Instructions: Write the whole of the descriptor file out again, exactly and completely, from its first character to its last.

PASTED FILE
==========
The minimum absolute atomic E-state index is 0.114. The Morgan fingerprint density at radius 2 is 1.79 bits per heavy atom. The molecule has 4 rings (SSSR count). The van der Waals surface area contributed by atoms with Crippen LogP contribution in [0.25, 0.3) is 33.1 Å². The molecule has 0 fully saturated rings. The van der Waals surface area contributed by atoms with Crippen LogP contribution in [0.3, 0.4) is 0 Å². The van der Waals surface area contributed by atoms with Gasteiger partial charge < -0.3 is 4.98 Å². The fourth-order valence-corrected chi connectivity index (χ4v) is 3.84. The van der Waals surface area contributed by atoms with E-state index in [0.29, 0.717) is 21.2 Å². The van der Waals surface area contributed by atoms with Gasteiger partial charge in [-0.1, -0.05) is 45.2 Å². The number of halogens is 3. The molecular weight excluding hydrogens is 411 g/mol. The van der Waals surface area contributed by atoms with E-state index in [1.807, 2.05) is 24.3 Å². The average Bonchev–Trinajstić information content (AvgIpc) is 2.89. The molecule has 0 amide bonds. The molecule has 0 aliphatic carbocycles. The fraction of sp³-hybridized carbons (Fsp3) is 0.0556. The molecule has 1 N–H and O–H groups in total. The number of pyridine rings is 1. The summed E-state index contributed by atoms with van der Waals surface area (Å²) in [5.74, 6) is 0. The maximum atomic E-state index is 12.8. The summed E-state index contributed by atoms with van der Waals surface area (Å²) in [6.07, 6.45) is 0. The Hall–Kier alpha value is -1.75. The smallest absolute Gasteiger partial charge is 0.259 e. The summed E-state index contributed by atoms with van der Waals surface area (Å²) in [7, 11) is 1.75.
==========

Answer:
The minimum absolute atomic E-state index is 0.114. The Morgan fingerprint density at radius 2 is 1.79 bits per heavy atom. The molecule has 4 rings (SSSR count). The van der Waals surface area contributed by atoms with Crippen LogP contribution in [0.25, 0.3) is 33.1 Å². The molecule has 0 fully saturated rings. The van der Waals surface area contributed by atoms with Crippen LogP contribution in [0.3, 0.4) is 0 Å². The van der Waals surface area contributed by atoms with Gasteiger partial charge < -0.3 is 4.98 Å². The fourth-order valence-corrected chi connectivity index (χ4v) is 3.84. The van der Waals surface area contributed by atoms with E-state index in [0.29, 0.717) is 21.2 Å². The van der Waals surface area contributed by atoms with Gasteiger partial charge in [-0.1, -0.05) is 45.2 Å². The number of halogens is 3. The molecular weight excluding hydrogens is 411 g/mol. The van der Waals surface area contributed by atoms with E-state index in [1.807, 2.05) is 24.3 Å². The average Bonchev–Trinajstić information content (AvgIpc) is 2.89. The molecule has 0 amide bonds. The molecule has 0 aliphatic carbocycles. The fraction of sp³-hybridized carbons (Fsp3) is 0.0556. The molecule has 1 N–H and O–H groups in total. The number of pyridine rings is 1. The summed E-state index contributed by atoms with van der Waals surface area (Å²) in [5.74, 6) is 0. The maximum atomic E-state index is 12.8. The summed E-state index contributed by atoms with van der Waals surface area (Å²) in [6.07, 6.45) is 0. The Hall–Kier alpha value is -1.75. The smallest absolute Gasteiger partial charge is 0.259 e. The summed E-state index contributed by atoms with van der Waals surface area (Å²) in [7, 11) is 1.75.